Many people falsely believe that larger profit margins and more money will raise their standards of living. In fact, the opposite is true. To raise the quality of life, we must lower the cost of living for one another, and that’s what ‘buy low, sell low’ economics has to offer.

There will never be enough money, as the multi-trillion dollar deficits of the US and other countries can attest. Wealth may temporarily seduce, but a society divided by rich and poor is a prison for both classes. Wealth doesn’t make rich people free, since they live in constant fear of losing their advantage.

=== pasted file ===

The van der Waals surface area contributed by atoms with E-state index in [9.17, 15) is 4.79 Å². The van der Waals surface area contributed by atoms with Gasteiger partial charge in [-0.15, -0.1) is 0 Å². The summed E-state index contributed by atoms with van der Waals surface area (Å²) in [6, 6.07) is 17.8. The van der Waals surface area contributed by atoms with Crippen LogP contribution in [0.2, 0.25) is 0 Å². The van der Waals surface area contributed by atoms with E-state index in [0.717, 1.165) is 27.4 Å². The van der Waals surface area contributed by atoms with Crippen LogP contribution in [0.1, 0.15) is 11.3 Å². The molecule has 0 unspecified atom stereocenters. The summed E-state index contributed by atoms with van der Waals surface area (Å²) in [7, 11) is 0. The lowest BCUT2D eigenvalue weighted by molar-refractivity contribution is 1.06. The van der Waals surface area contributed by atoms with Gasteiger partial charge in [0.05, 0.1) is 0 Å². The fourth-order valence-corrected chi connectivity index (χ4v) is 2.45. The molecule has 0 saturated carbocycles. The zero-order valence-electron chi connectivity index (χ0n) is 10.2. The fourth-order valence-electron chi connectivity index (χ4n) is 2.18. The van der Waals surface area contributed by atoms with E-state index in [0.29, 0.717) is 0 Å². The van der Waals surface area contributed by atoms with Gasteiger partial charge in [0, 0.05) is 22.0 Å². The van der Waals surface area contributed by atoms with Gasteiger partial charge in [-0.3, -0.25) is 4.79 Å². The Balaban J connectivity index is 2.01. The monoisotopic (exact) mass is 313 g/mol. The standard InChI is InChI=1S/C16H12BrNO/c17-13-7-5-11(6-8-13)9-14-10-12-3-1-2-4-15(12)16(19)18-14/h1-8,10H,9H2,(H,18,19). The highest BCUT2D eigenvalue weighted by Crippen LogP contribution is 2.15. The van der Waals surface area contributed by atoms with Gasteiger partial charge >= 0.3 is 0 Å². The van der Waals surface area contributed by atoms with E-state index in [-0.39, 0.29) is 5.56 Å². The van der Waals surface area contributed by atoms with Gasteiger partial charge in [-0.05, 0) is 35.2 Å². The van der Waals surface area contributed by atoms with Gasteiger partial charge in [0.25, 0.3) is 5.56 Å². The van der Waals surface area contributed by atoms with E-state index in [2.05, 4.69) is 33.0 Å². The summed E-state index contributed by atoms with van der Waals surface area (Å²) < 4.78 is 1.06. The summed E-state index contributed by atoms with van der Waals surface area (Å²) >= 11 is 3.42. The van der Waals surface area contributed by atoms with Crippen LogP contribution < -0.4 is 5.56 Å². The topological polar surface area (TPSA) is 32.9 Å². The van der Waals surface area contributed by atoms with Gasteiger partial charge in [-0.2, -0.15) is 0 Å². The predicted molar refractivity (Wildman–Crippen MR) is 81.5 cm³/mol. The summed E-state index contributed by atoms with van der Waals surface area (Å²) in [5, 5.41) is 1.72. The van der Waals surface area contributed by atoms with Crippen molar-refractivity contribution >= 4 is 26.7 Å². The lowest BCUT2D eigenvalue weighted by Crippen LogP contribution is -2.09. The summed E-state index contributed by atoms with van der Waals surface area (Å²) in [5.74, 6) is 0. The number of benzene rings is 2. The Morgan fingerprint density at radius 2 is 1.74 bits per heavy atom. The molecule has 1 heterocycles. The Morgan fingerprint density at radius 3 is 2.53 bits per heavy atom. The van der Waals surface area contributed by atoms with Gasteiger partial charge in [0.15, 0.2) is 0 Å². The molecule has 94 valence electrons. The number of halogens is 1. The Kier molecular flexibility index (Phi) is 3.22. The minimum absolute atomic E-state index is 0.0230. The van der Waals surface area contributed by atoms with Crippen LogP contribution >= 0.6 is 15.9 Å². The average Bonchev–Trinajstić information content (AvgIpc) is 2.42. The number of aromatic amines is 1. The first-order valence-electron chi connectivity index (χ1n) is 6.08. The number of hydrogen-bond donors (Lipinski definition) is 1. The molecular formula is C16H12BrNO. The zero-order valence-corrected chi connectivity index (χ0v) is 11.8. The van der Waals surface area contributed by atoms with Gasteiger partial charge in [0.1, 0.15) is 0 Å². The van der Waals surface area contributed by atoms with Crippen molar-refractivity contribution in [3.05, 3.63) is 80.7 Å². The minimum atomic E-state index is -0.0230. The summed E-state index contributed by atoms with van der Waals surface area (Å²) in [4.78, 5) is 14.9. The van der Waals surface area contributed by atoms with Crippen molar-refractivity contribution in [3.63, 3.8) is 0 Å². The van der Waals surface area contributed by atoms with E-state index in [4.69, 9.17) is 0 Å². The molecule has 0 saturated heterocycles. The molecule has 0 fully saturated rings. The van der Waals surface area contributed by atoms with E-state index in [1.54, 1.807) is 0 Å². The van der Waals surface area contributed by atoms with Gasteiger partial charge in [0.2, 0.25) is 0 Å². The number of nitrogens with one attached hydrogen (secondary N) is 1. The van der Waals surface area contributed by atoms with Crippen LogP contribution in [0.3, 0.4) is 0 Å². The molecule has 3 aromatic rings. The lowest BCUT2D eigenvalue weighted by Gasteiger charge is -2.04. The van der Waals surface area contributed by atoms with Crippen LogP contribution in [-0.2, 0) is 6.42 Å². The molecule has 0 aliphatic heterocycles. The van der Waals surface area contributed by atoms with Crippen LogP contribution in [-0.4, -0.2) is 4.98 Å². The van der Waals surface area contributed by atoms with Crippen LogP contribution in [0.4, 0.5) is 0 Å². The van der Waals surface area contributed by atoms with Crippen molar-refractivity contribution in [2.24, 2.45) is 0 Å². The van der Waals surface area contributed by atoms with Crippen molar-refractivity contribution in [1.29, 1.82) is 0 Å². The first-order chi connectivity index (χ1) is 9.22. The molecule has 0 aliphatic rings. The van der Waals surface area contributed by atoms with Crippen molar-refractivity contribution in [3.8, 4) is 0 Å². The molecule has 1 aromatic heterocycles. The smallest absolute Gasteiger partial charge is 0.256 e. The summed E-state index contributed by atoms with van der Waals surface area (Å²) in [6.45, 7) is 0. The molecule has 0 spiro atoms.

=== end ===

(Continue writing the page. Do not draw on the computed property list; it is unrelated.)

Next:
The choice to restructure our relationship to money requires courage and determination, but if we can identify the problem then we can certainly develop a solution. If we want peace and prosperity, then 'buy low-sell low' should become the first principle of economics. 

About the author

Steve Consilvio is a writer, activist and small business owner based in Massachusetts, USA. He has a degree in history from Syracuse University and is the author of “Tax Your Imagination: Alternative Economics 101.” Steve writes regularly for Opednews and tweets @steveconsilvio.